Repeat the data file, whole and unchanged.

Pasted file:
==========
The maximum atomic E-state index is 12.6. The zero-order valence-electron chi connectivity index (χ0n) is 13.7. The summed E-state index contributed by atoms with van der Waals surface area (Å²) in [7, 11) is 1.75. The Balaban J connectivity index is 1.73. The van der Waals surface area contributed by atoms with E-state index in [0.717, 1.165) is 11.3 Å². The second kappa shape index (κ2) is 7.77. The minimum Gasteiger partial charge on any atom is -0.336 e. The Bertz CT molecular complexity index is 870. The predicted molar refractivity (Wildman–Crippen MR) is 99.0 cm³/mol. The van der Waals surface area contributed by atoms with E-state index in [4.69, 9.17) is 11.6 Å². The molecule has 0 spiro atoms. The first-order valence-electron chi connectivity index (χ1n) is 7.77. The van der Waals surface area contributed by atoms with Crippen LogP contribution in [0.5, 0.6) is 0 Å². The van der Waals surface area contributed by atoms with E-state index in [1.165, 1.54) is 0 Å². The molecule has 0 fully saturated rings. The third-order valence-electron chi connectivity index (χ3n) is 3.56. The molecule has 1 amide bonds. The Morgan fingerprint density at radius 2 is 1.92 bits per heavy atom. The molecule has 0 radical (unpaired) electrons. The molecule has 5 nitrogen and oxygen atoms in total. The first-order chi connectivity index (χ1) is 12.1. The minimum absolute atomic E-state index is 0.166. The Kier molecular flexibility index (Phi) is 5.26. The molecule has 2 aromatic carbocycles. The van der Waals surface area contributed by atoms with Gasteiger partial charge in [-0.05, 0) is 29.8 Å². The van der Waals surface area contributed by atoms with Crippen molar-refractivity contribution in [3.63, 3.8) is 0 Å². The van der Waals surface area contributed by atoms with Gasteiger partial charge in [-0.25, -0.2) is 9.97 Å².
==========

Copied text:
The maximum atomic E-state index is 12.6. The zero-order valence-electron chi connectivity index (χ0n) is 13.7. The summed E-state index contributed by atoms with van der Waals surface area (Å²) in [7, 11) is 1.75. The Balaban J connectivity index is 1.73. The van der Waals surface area contributed by atoms with E-state index in [0.717, 1.165) is 11.3 Å². The second kappa shape index (κ2) is 7.77. The minimum Gasteiger partial charge on any atom is -0.336 e. The Bertz CT molecular complexity index is 870. The predicted molar refractivity (Wildman–Crippen MR) is 99.0 cm³/mol. The van der Waals surface area contributed by atoms with E-state index in [4.69, 9.17) is 11.6 Å². The molecule has 0 spiro atoms. The first-order valence-electron chi connectivity index (χ1n) is 7.77. The van der Waals surface area contributed by atoms with Crippen LogP contribution in [0.5, 0.6) is 0 Å². The van der Waals surface area contributed by atoms with E-state index in [1.165, 1.54) is 0 Å². The molecule has 0 fully saturated rings. The third-order valence-electron chi connectivity index (χ3n) is 3.56. The molecule has 1 amide bonds. The Morgan fingerprint density at radius 2 is 1.92 bits per heavy atom. The molecule has 0 radical (unpaired) electrons. The molecule has 5 nitrogen and oxygen atoms in total. The first-order chi connectivity index (χ1) is 12.1. The minimum absolute atomic E-state index is 0.166. The Kier molecular flexibility index (Phi) is 5.26. The molecule has 2 aromatic carbocycles. The van der Waals surface area contributed by atoms with Gasteiger partial charge in [-0.05, 0) is 29.8 Å². The van der Waals surface area contributed by atoms with Crippen molar-refractivity contribution in [3.63, 3.8) is 0 Å². The van der Waals surface area contributed by atoms with Gasteiger partial charge in [-0.25, -0.2) is 9.97 Å².